The relaunched National Professional Qualification for Headship is proving much more popular with its target audience this time around, reports Phil Revell.
A qualification for headship. A kitemark that tells governing bodies that here is someone who can do the business.
That was the theory. But the mark-one version of the National Professional Qualification for Headship, launched in 1998, struggled to win friends and supporters.
There were complaints about the huge amount of paper generated and the didactic nature of the training. Significantly, candidates who got headships dropped out of the course.
Their previous learning and experience was not sufficiently acknowledged, argued Harry Tomlinson, professor of education at Leeds Metropolitan University.
"They're not going to get enough people," he said at the time. "There will have to be accelerated routes through the process."
The Teacher Training Agency refused to allow people to go directly to the assessment tasks. But the National College for School Leadership is now in charge, the qualification has been reviewed and one of the key changes is a fast-track route for experienced deputies.
"We've had positive feedback about the new NPQH," said John Dunford, general secretary of the Secondary Heads Association. "There's been increased take-up and enthusiasm, probably because the work for the qualification relates more directly to the candidate's school."
The review was carried out by Pat Collarbone from London University's Institute of Education. "Pat saw everybody and kept a tight grip on the review process," said one insider. The result is a slimmed-down, clearer-focused process.
Jane Doughty, NPQH co-ordinator at the leadership college, says:
"Assessment is now based on the school. The tutor spends a day there gaining evidence about the candidate from colleagues and the head."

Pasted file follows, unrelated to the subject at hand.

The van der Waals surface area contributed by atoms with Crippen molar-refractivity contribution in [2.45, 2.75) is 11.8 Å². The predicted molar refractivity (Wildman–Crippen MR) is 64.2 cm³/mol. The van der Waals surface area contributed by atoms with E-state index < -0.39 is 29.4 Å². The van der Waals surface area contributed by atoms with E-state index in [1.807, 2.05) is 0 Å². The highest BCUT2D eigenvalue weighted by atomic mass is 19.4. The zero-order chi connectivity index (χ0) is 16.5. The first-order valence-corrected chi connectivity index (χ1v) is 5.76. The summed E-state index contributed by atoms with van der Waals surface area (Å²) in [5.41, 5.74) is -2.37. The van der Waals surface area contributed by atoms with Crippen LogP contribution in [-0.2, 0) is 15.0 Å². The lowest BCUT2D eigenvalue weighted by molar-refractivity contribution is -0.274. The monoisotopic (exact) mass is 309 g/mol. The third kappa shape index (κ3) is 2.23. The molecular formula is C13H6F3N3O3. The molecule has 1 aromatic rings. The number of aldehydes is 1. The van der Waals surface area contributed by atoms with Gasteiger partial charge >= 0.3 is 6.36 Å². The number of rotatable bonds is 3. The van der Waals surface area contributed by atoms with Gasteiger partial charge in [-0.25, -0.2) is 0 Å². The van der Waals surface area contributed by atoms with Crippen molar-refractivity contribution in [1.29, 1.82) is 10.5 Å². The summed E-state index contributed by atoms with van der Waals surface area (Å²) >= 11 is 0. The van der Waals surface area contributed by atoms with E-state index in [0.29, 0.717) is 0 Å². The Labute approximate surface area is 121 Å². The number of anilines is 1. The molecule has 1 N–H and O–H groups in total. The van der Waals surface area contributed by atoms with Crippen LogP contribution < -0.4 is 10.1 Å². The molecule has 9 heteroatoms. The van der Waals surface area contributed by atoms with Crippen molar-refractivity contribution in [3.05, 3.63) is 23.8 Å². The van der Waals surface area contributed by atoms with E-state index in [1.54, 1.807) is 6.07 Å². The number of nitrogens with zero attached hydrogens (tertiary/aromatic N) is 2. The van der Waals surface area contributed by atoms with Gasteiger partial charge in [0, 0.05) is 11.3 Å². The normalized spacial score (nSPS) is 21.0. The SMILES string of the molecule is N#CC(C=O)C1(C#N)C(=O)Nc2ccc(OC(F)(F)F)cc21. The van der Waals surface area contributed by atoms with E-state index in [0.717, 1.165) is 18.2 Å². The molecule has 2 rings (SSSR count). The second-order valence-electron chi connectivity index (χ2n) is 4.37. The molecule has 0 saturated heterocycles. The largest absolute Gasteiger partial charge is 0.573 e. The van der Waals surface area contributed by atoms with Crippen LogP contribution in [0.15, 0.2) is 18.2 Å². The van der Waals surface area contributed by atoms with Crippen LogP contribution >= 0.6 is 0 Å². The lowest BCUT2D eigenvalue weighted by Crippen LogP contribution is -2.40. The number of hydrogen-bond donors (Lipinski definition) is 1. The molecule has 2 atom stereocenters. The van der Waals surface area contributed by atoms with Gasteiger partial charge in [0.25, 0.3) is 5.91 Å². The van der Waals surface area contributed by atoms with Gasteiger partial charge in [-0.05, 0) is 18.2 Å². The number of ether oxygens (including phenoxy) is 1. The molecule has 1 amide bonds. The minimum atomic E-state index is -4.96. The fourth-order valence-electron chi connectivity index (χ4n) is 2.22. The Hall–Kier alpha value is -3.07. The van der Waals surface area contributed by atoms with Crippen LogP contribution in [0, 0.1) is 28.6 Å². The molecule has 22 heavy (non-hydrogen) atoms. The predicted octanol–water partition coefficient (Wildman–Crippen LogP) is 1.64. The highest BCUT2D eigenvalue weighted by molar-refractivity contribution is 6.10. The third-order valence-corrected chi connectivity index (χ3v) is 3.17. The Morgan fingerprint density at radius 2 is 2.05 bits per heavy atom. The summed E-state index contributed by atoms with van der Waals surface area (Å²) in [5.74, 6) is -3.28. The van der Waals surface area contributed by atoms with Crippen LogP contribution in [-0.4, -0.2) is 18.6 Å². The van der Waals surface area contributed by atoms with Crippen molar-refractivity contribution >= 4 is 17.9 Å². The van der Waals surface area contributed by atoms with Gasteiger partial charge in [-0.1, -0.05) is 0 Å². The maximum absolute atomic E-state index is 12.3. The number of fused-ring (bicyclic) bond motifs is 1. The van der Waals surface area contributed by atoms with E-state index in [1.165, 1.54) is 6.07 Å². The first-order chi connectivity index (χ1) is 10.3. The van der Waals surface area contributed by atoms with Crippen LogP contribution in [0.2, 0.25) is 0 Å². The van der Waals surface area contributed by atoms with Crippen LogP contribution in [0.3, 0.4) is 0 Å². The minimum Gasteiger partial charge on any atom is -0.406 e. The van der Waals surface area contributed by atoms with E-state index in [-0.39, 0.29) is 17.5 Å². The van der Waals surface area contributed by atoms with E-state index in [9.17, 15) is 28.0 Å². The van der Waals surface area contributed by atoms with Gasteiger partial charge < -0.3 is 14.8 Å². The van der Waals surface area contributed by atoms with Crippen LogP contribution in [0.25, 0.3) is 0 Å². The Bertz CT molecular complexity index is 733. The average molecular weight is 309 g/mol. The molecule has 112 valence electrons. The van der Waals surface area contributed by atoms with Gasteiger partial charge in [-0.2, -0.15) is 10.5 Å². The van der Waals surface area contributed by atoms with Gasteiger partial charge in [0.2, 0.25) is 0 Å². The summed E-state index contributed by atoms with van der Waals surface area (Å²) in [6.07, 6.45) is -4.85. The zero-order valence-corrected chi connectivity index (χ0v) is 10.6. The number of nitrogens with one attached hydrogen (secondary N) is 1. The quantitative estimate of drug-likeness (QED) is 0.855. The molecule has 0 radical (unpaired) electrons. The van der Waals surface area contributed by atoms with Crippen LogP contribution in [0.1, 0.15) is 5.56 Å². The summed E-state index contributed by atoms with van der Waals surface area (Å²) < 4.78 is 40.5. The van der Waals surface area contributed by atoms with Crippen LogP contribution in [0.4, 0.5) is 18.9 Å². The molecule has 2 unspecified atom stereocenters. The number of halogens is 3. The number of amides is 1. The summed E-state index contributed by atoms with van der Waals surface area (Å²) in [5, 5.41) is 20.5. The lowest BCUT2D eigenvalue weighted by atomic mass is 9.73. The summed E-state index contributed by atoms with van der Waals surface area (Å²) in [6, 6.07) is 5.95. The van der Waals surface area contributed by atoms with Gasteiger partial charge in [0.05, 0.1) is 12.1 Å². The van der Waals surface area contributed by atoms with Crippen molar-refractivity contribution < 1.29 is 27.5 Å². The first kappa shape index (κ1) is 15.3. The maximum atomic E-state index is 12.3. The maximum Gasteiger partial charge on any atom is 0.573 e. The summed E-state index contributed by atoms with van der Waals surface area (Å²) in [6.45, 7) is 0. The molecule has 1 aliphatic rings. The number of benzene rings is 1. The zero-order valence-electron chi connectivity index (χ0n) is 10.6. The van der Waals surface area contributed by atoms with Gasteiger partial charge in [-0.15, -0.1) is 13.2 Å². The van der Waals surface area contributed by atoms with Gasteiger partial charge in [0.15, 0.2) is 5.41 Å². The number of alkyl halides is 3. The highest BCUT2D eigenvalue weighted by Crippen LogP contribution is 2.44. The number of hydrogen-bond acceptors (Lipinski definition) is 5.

There are three routes to the qualification. Route 1 - Access - is for teachers with relatively little management experience. This leads on to Route 2 - Development - which is the core programme. Route 3 - Fast-Track - is available to people who "are deemed to be very close to headship".
Route 2 candidates undergo four days of face-to-face training where the subjects include working with a governing body, shared leadership and media training.
Everybody following the qualification attends a two-day residential, an opportunity to discuss issues and examine case studies.
At Woodlands primary school in Grimsby, headteacher Robert Beel has just completed the fast-track process. Beel was an acting head when he applied for the NPQH. He came into teaching at 30, having previously been a store manager for Woolworths.
"I had skills to fall back on," he says, and there was no surprise when he was put on to Route 3.
"It started with a meeting at the end of last year and finished in July."
Robert Beel completed the initial assessment but skipped the face-to-face training, moving directly to assessment. "There was a role play - an interview with a member of staff with a problem - and an in-tray exercise," he says.
Route 3 includes the residential workshop, which Robert Beel found to be especially valuable.
"The group work was very interesting," he says, "and it was good to chew the cud with professional colleagues."
NPQH used to be financed through the Standards Fund, with LEAs making their own decisions about how much funding support would be provided. But the leadership college has wrested control of the budgets from the Department for Education and Skills and the programme is now fully funded, with money distributed through 10 regional centres.
Special school candidates have their own national centre, a recognition that headship in the sector requires specialist skills.
Four thousand teachers have "graduated" from the NPQH scheme since 1998, and a further 5,200 have signed up for the new model. But there are still doubts about whether the qualification should be regarded as mandatory for new heads from next year - the Government's goal.
Robert Beel has no regrets about taking the NPQH course but even he questions whether it should be compulsory.
"When a school is looking for a head there are times when it's the right person for the right place," he said. "It's a useful thing to have, but should it be the deciding factor? Maybe not."
The autumn NPQH recruitment round will open on October 1. See the NCSL website for details and an online application form. www.ncsl.org.uk Next week, Headlamp